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Over the past year, I have noticed with increasing concern the state of mind of a dear friend of mine. We sing in a choir together, and she has slipped from being spot on with the music, to not even realizing she's holding the page upside down.


Last Sunday she came to church dressed inside out. Another friend noticed and tried to help her switch her dress back and she said "Oh, no one will notice" She is the church chorister and YES, people noticed.


She drives still, but evidently has gotten lost a lot lately.


I just found out yesterday that her husband is a high functioning alcoholic and has been for YEARS.


She seems to be aware that "something is wrong" but doesn't know what.


She's also gotten lost on walks--and she's lived in the same house 45 years.


Help! This isn't really MY problem, but I feel her family should be made aware of it. B/C of her DH she is not close to her kids (2nd marriage they opposed).

Called the daughter I know best, who was absolutely SHOCKED to hear how bad her mom has gotten. Thought she was just a little stressed because her Step-father's drinking has gotten worse and they fight a lot about it.

She lives 250 miles away--but after I called her, she said she was coming up to get a family council going.

Talked to our "pastor" and he wasn't aware either, although he said "Suddenly a LOT of things make sense!" (Poor man, he has so many problems on his plate)

I am not involved with this and won't be. Just feel really sad for her.
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Reply to Midkid58
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Oh--I am NOT getting involved in this past calling the one daughter who is my own daughter's friend.

I said "high functioning" and I MEANT to say "mean drunk". Some ladies who are closer to her have tried to talk to him but he yells at them and slams the door. Depends on his level of inebriation.

He is not a member of our faith and our pastor approaching him would be pointless. I guess my concern should be that this needs to be passed on to her kids.

A thought that passed through my head is that she is having TIA's and those can be treated. From speaking to other women who are closer to her, there is a great awareness in her rapid decline.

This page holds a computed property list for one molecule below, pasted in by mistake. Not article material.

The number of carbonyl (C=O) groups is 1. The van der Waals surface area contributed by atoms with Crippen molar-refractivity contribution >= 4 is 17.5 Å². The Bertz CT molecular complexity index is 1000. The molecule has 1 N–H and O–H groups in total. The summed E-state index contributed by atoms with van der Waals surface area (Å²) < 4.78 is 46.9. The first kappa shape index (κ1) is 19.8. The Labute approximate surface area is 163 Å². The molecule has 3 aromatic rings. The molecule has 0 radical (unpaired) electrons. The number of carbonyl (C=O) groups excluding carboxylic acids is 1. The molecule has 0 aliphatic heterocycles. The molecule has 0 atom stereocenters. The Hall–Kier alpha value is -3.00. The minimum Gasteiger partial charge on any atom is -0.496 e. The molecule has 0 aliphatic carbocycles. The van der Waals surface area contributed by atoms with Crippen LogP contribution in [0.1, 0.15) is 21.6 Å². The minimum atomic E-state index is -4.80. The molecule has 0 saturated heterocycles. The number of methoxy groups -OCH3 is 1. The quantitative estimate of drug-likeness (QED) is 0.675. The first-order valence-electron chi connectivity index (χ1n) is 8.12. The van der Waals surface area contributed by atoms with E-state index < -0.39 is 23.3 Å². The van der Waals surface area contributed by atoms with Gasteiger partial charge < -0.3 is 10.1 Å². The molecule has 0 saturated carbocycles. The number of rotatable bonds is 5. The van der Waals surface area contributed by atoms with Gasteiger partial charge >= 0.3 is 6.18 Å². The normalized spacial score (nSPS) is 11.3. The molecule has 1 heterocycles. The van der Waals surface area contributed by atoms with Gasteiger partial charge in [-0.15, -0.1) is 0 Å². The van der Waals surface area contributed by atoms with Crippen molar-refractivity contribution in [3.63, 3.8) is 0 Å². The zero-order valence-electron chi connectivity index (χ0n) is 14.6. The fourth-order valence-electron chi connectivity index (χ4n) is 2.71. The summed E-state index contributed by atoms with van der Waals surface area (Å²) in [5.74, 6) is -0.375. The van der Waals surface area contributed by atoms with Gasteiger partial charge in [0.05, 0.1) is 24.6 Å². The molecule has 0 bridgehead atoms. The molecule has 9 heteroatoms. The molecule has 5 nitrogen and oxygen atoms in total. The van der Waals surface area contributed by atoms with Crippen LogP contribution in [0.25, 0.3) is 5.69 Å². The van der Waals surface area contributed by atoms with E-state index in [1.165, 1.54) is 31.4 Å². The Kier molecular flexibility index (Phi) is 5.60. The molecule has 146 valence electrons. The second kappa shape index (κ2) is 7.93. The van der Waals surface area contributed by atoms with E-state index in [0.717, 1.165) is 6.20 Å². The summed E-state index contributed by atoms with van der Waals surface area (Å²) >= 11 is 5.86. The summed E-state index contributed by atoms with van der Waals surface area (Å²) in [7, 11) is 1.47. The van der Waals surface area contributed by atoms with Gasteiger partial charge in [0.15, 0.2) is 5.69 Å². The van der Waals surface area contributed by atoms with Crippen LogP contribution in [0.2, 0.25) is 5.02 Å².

I will be contacting the daughter today--wish me luck!
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Reply to Midkid58
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Well. If the husband is a high-functioning alcoholic then I should concentrate on the high-functioning part and speak to him. He is her husband and her next of kin, and this is his responsibility before it's anybody else's.

If you can't bear the husband or he's seriously unapproachable, and given that you know this lady through church, then perhaps the next best option is to put this in the hands of a professional person with a well-defined pastoral role and recognised status in the community. I.e., smile sweetly at the minister and tell him that one of his flock needs his help. [note: if the pastor does not have any dementia awareness to speak of, it's time he had.]

I'm really not sure about getting in touch with the children off your own bat, not at this point. If they're already distanced from her because of her husband, and they come in with all guns blazing and start hurling accusations, things could get a lot worse before they get better - it wouldn't be a good start to any adjustment she needs to make. Softly softly.
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Reply to Countrymouse
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While she may not be close to her children they still need to be informed of their mother's cognitive decline and then it's up to then what to do about it. But be very careful that this doesn't become your problem. This is something for her family to deal with and they may want to latch onto anyone who shows the slightest concern especially if they're not close to their mom. Don't be that person. Stay detached and uninvolved if you can. And if she has a daughter, contact the daughter first.
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Reply to Eyerishlass
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